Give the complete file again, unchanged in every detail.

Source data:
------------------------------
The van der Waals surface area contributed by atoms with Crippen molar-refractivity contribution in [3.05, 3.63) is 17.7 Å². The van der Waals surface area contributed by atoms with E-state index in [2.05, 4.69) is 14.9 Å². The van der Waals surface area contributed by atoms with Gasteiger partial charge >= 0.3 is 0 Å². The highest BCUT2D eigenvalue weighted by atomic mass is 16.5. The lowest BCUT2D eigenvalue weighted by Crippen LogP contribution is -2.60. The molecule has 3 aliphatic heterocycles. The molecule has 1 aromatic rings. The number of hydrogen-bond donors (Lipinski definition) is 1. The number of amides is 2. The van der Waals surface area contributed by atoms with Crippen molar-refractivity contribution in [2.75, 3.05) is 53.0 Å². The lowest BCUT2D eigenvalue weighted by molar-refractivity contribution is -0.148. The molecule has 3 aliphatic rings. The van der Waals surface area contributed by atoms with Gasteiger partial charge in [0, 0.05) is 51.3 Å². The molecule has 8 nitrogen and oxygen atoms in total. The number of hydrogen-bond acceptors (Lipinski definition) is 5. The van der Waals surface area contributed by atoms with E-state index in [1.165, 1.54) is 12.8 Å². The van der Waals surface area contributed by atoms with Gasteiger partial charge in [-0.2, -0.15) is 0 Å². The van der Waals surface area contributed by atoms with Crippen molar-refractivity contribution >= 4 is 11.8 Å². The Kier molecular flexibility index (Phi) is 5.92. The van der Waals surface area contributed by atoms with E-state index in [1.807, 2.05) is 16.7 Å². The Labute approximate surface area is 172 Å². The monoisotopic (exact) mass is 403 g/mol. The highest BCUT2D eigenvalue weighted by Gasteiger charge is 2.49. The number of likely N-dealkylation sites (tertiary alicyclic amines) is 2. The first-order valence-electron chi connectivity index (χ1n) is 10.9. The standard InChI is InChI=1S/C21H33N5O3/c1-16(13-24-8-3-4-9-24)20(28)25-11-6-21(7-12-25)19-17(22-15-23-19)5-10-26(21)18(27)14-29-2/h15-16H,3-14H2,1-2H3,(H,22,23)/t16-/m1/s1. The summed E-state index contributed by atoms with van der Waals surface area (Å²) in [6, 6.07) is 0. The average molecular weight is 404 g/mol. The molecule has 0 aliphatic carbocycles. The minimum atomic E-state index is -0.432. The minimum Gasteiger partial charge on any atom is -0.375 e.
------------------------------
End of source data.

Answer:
The van der Waals surface area contributed by atoms with Crippen molar-refractivity contribution in [3.05, 3.63) is 17.7 Å². The van der Waals surface area contributed by atoms with E-state index in [2.05, 4.69) is 14.9 Å². The van der Waals surface area contributed by atoms with Gasteiger partial charge >= 0.3 is 0 Å². The highest BCUT2D eigenvalue weighted by atomic mass is 16.5. The lowest BCUT2D eigenvalue weighted by Crippen LogP contribution is -2.60. The molecule has 3 aliphatic heterocycles. The molecule has 1 aromatic rings. The number of hydrogen-bond donors (Lipinski definition) is 1. The number of amides is 2. The van der Waals surface area contributed by atoms with Crippen molar-refractivity contribution in [2.75, 3.05) is 53.0 Å². The lowest BCUT2D eigenvalue weighted by molar-refractivity contribution is -0.148. The molecule has 3 aliphatic rings. The van der Waals surface area contributed by atoms with Gasteiger partial charge in [0, 0.05) is 51.3 Å². The molecule has 8 nitrogen and oxygen atoms in total. The number of hydrogen-bond acceptors (Lipinski definition) is 5. The van der Waals surface area contributed by atoms with E-state index in [1.165, 1.54) is 12.8 Å². The van der Waals surface area contributed by atoms with Gasteiger partial charge in [-0.2, -0.15) is 0 Å². The van der Waals surface area contributed by atoms with Crippen molar-refractivity contribution >= 4 is 11.8 Å². The Kier molecular flexibility index (Phi) is 5.92. The van der Waals surface area contributed by atoms with E-state index in [1.807, 2.05) is 16.7 Å². The Labute approximate surface area is 172 Å². The monoisotopic (exact) mass is 403 g/mol. The highest BCUT2D eigenvalue weighted by Gasteiger charge is 2.49. The number of likely N-dealkylation sites (tertiary alicyclic amines) is 2. The first-order valence-electron chi connectivity index (χ1n) is 10.9. The standard InChI is InChI=1S/C21H33N5O3/c1-16(13-24-8-3-4-9-24)20(28)25-11-6-21(7-12-25)19-17(22-15-23-19)5-10-26(21)18(27)14-29-2/h15-16H,3-14H2,1-2H3,(H,22,23)/t16-/m1/s1. The summed E-state index contributed by atoms with van der Waals surface area (Å²) in [6, 6.07) is 0. The average molecular weight is 404 g/mol. The molecule has 0 aliphatic carbocycles. The minimum atomic E-state index is -0.432. The minimum Gasteiger partial charge on any atom is -0.375 e.